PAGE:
As noted in a PBS article published a few years ago, retiring now is radically different than it was for your parents. There are various factors that have affected the astronomically growing cost of retirement, the most fundamental of which is that more and more people are simply living years, even decades, longer than the generation before them. Add to the mix rising costs of long-term health care, Social Security benefits decreasing, as well as the fact that less employers offer retiree health care, and retirement becomes a more ominous question mark than ever before. The article explains:
“According to the 401(k) plan records analyzed by the Employee Benefits Research Institute (EBRI), Americans approaching retirement have, on average, three times their annual salaries in their accounts. Without any other form of savings, these retirees will burn through their 401(k)s in just seven or eight years, leaving them facing 10 or 11 years, based on life expectancy, with nothing but Social Security.”
Of course, no parent wants to leave their children completely in the lurch when it comes to paying for a college education. But if you plan effectively, you can reasonably save for both college and retirement, as long as you don’t place a greater emphasis on one to the detriment of the other.
3 thoughts on “Saving for the Future: College Tuition vs. Retirement Saving (401K and IRAs)”
Retirement funds shouldn’t be considered for tuition payments. It may seem as though paying for college without taking a loan is the best approach not to incur debt for the student but it actually damages the parents ability to successfully retired. There are a number of alternative ways to pay for school without impacting one’s ability to retire. Student loans can be paid off within 10 years and locked into a low rate through consolidation. However, the years lost from taking retirement funds can never be regained.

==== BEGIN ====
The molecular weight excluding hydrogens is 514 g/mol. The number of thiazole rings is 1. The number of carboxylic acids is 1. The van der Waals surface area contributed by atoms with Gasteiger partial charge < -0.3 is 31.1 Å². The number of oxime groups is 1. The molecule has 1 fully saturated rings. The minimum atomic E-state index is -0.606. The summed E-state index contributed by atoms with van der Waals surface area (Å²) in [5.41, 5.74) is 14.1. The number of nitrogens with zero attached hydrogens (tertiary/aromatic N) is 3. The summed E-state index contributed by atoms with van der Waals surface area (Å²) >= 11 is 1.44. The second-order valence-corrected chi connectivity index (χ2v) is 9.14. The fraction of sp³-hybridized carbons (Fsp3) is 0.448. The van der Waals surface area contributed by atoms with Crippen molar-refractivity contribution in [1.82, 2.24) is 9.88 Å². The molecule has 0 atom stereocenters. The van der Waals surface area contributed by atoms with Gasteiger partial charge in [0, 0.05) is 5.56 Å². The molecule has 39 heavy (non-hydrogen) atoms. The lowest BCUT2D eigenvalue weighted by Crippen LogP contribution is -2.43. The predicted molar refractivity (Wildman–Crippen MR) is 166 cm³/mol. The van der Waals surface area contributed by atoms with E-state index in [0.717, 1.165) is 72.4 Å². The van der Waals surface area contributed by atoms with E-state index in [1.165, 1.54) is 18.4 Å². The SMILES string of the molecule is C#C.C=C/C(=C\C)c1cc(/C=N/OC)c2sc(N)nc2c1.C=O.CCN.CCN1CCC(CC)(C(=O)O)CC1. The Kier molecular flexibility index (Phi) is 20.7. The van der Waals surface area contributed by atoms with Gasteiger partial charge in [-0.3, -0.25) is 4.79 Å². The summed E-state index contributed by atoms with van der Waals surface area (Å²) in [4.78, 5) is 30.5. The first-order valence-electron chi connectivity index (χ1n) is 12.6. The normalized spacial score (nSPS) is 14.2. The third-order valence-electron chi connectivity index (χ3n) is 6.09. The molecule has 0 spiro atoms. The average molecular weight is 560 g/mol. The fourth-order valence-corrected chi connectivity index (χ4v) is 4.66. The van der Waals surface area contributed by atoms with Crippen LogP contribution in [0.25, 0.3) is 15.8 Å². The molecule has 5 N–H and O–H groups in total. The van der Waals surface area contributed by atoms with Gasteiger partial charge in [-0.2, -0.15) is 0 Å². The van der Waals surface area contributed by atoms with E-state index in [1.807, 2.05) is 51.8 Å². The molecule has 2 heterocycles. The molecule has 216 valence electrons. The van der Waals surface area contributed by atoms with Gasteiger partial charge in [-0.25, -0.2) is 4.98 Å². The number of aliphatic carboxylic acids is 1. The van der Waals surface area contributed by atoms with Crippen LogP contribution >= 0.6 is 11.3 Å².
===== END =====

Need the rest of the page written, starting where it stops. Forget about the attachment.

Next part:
I wast talking to a financial advisor as I wanted to know how much would I need to live comfortably by the time I retire at 60. I’m 28 now. He mentioned that I would need around 5 million by the time i’m 60 to live of $100k a year. Now to some this might sound alot. But give the inflation and the overall cost of living, 100k by then would be equivalent to 6k right now. He advised that buying some investment properties and holding on to them would be also a good supplemental income to when I retire. Now I still have about 50k in student loans so hopefully I would be working at home depot when i’m 60. ahah
This is a nice article and I agree, so much so as to suggest not using personal savings or retirement savings to pay for a students tuition. Although loans are expensive and burdensome, many low rates can be locked in through federal loan programs with payments not due until 6-8 months after graduation. Granted the job market is not the best, but students will adjust and need to continue to search. Working at McDonald’s after graduation is demoralizing in the 21st century but there should be no shame it. While working on paying back those bills, the recent grad will continue to search out work and continue to find other creative ways of making money like starting a business, website, or blog. Perhaps they are good at investing.